Layer of Annoyance Surfaces at ANC Meeting


The usually very solicitous Georgetown-Burleith advisory neighborhood commissioners, who often thank one other and the various District government officials who address them, showed a subsurface layer of annoyance at the monthly ANC meeting on March 30.

To begin with, presenters from the District Department of Transportation — which had two items on the agenda: the 37th Street bike lane and work on Rose Park’s multi-use trail — were asked repeatedly to keep their presentations short. (The crime report at this meeting lasted almost half an hour; the past two meetings, starting at 6:30 p.m., went on until nearly 10 p.m.) They didn’t.

DDOT was also involved in controversies related to at least two other agenda items: unregistered motorized vehicles on city streets and a possible change to the agency’s approach regarding brick sidewalk maintenance.

The latter elicited an unusually droll memory from ANC Chair Rick Murphy. He recalled that, in August of 2017, former Commissioners Jim Wilcox and Joe Gibbons (and Gibbons’s dog, Scout) physically blocked DDOT contractors from paving over a portion of Georgetown’s sidewalks at 3oth and Dumbarton Streets. Now, it seems, the unwanted surface may be foisted on Georgetown’s treasured brick sidewalks again, without any warning or notice to the ANC.

Commissioner Gwen Lohse’s resolution on the illegal motorized vehicles requested responses not only from DDOT but from the District Department of Motor Vehicles and the Metropolitan Police Department, which she expects immediately.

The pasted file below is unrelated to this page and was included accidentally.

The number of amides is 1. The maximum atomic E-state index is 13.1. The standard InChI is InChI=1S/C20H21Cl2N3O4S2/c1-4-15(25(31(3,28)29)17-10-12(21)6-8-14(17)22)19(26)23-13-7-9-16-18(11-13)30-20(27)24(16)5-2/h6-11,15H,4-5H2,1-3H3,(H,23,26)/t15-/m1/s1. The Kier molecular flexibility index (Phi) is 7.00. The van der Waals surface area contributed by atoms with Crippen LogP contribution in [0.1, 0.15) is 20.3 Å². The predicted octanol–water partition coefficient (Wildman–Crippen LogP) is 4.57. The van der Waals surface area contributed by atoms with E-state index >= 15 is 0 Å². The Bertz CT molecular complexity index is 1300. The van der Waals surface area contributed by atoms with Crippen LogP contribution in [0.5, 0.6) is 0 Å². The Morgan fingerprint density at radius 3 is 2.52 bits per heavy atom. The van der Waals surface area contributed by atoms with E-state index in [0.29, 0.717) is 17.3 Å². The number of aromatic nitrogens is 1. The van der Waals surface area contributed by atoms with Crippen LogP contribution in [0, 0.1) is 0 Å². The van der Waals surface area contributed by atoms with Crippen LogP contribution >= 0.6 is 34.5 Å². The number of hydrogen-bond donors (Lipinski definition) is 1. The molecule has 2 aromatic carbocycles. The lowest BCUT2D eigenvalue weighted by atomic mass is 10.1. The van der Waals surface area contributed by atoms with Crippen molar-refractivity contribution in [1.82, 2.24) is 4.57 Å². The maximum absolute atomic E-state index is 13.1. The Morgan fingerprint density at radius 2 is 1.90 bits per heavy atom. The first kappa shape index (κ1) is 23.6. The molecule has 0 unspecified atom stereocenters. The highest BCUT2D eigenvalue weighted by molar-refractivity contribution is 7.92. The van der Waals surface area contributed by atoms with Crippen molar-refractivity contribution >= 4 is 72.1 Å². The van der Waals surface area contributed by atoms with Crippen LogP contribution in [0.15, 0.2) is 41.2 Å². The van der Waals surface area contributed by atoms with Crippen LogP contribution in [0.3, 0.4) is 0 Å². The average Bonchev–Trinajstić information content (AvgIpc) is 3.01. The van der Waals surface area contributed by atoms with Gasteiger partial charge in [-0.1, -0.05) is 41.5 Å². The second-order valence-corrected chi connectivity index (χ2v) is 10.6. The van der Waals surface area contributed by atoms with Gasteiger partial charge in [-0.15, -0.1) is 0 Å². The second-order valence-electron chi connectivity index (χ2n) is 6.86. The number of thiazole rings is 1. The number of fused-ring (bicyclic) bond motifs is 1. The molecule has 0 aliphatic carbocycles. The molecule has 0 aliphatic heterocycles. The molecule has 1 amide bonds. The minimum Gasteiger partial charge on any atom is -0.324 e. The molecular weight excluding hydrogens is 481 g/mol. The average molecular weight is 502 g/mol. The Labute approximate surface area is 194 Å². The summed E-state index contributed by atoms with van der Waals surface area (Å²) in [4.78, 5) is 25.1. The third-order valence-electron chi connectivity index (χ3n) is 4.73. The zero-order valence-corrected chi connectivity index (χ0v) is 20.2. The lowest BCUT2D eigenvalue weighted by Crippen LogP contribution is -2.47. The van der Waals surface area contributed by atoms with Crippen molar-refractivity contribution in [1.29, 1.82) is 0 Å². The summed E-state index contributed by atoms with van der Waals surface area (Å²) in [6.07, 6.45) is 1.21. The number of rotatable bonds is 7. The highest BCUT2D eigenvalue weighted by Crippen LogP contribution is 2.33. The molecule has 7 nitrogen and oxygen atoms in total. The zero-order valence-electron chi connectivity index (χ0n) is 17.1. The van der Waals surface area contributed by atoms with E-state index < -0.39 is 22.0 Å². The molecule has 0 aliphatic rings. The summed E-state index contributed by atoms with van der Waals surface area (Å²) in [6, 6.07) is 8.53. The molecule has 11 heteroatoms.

Even the very favored National Park Service came in for some grumpiness regarding a construction project. The commissioners welcomed the initial fencing off of the pathway from M to P Streets along the steep east edge of Rose Park, after 10 years of pointing out its dangerous conditions. But the work was planned and begun without the ANC being notified or its input sought.

The biggest complaints of ghosting were saved for the Department of Parks and Recreation, however, whose outreach officer Tommie Jones is well known to all the commissioners — and to most everyone involved in the long-evolving redesign of the Jelleff Recreation Center.

The reconstruction of Jelleff is a top priority of Ward 2 Council representative Brooke Pinto, who supports the idea of doubling or even tripling the original 2021 budgeted allocation of $7 million to make the building ADA compliant, including renovations that would transform Jelleff into more of a community hub. But none of the results of the surveys and town-hall meetings — notably a proposal to demolish the entire building and build a new one with a larger, reconfigured swimming pool — was referenced in the feasibility study that DPR announced had been finalized.

“Using 100s of thousands of tax dollars, DPR has been conducting a ‘feasibility study’ by Perkins Eastman/PE who always said they would include all correspondence from residents,” Commissioner Elizabeth Miller wrote The Georgetowner, clearly angered. “But DPR is refusing to include in their report, a community letter signed by three civic organizations including Georgetown Village and passed by our ANC unanimously.”

“The report is PE’s report,” Jones told The Georgetowner on April 7. “All comments, propositions, letters from community organizations and individuals are all being posted openly on the DPR website.”

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